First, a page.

Telecom Giant Bell Asked Canadian Government to Ban VPNs

With time, the complexities of using the internet and several online services are only growing. This is ironical given how cheap internet service has become and the way access speed has improved in recent years!

Telecom Giant Bell Asked Canadian Government to Ban VPNs

Telecom Giant Bell Asked Canadian Government to Ban VPNs

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To evade growing censorship on internet usage and bans imposed by governments in certain countries, millions of web users are resorting to VPN.

By using a VPN, they can override such restrictions on the internet and stay anonymous after getting online. Naturally, a section of telecom operators and ISPs are trying to crack down on the VPN services. One of them is the Canadian telecom giant Bell.

Bell keen on cracking down on VPN services

Bell, which is among the top 3 telecom service providers in Canada, was keen on imposing a ban on the VPN services.

In 2017, it asked the government of Canada to make rules or amend existing norms that make imposing a ban on VPN easier. The development took place nearly two years back, prior to the North American Free Trade Agreement.

While the Canadian government did not act the way the telecom entity wanted, the revelation has made headlines. It only shows how hyper some media entities can become when it comes to safeguarding their interests and revenue.

Canadians Want Their Entertainment

In its submission, Bell had said that Canadians were found to be accessing content from US-based service through VPN software. As per Bell, this essentially benefits the US service and Canadian rights remain deprived! Bell’s media wing spent a lot of money on its streaming service named Crave TV.

The Canadians are using VPNs to stream content from popular US TV networks like HBO. Bell argued that rules should be included in NAFTA for stopping copyright infringement in any way.

However, VPN users in Canada do not always use these services for copyright violation at all times. As a matter of fact, the NAFTA negotiations did not work out as planned. In its place, the USMCA or United States-Mexico-Canada Agreement was formalized and that did not include the VPN recommendation made by Bell.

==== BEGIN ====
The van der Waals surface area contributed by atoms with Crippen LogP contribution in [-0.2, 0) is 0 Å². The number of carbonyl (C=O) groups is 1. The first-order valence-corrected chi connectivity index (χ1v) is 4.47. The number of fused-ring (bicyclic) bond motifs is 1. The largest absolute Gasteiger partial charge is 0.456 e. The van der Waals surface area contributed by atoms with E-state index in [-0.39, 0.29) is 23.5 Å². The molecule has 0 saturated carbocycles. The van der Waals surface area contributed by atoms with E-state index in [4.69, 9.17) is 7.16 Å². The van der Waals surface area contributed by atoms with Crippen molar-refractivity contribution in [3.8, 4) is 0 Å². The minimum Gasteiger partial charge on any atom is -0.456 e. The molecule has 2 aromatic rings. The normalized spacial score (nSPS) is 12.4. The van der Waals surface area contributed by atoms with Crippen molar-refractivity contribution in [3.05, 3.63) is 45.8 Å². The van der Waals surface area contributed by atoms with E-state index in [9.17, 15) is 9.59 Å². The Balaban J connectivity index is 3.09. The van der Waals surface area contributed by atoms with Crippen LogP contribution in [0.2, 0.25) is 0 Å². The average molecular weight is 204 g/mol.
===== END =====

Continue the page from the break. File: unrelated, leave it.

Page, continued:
It was in last year that a coalition of media companies in Canada named Fair Play Canada approached the government to block access to those websites reported to be indulging in piracy.

The demand of the coalition, which also included Bells media wing, was turned down.

This Won’t Be The Last Time

However, the coalition did not exactly mention VPN services in its appeal. Michael Geist, a professor of the University of Ottawa dealing with internet law, predicted that in near future demands of banning VPN will also be raised. The move led to a huge uproar in social media and other circles.

The CRTC, the Canadian telecoms regulator did not accept the proposal for site-blocking eventually. However, proponents of free and censorship less internet think more such demands will come up in the future.

Professor Geist’s prediction later turned out to be true. The submission made by Bell to the government of Canada was not made public for a long time.  

A section of media entities, however, managed to obtain a copy of the submission by using Access to Information request. The Bell submission included how the usage of VPN services harmed the Canadian cultural industry.

Incidentally, this is not the first time a major media company tried to outlaw VPNs in a country like Canada. Back in 2015, the Department of Canadian Heritage criticized that VPN service adoption led to widespread copyright infringement.

What the Future Holds

Canada has been quite liberal in terms of internet censorship and the citizens are in far better condition than those living in countries like China and some Middle Eastern countries. However, telecom and internet laws are reviewed from time to time in any country.

Incidentally, a number of popular VPN services are actually based in Canada and they have users in many countries. These include free and paid VPN services like Tunnelbear and WindScribe. Many other VPN services also have their servers located in Canadian territories.

While a section of web users deliberately uses a VPN to access and download copyright-protected content, the same is not true about others.

People also resort to using a VPN for online safety reasons and protecting data privacy. Besides, banning VPN sites alone is not a magic solution for stopping online copyright infringement. There are other ways to violate copyright online other than using a VPN service, as it is.

VPNs are Essential for so Many

As of now, VPN users in Canada can breathe easy. The government seems in no mood to ban VPN services or websites that let people bypass geographical and other web access limitations. Therefore, VPNs are still completely legal in Canada.

However, companies and media entities like Bell will not give up theory efforts to restrict usage of such online services soon. The war between supporters of free internet and proponents of web usage censorship will rage on.

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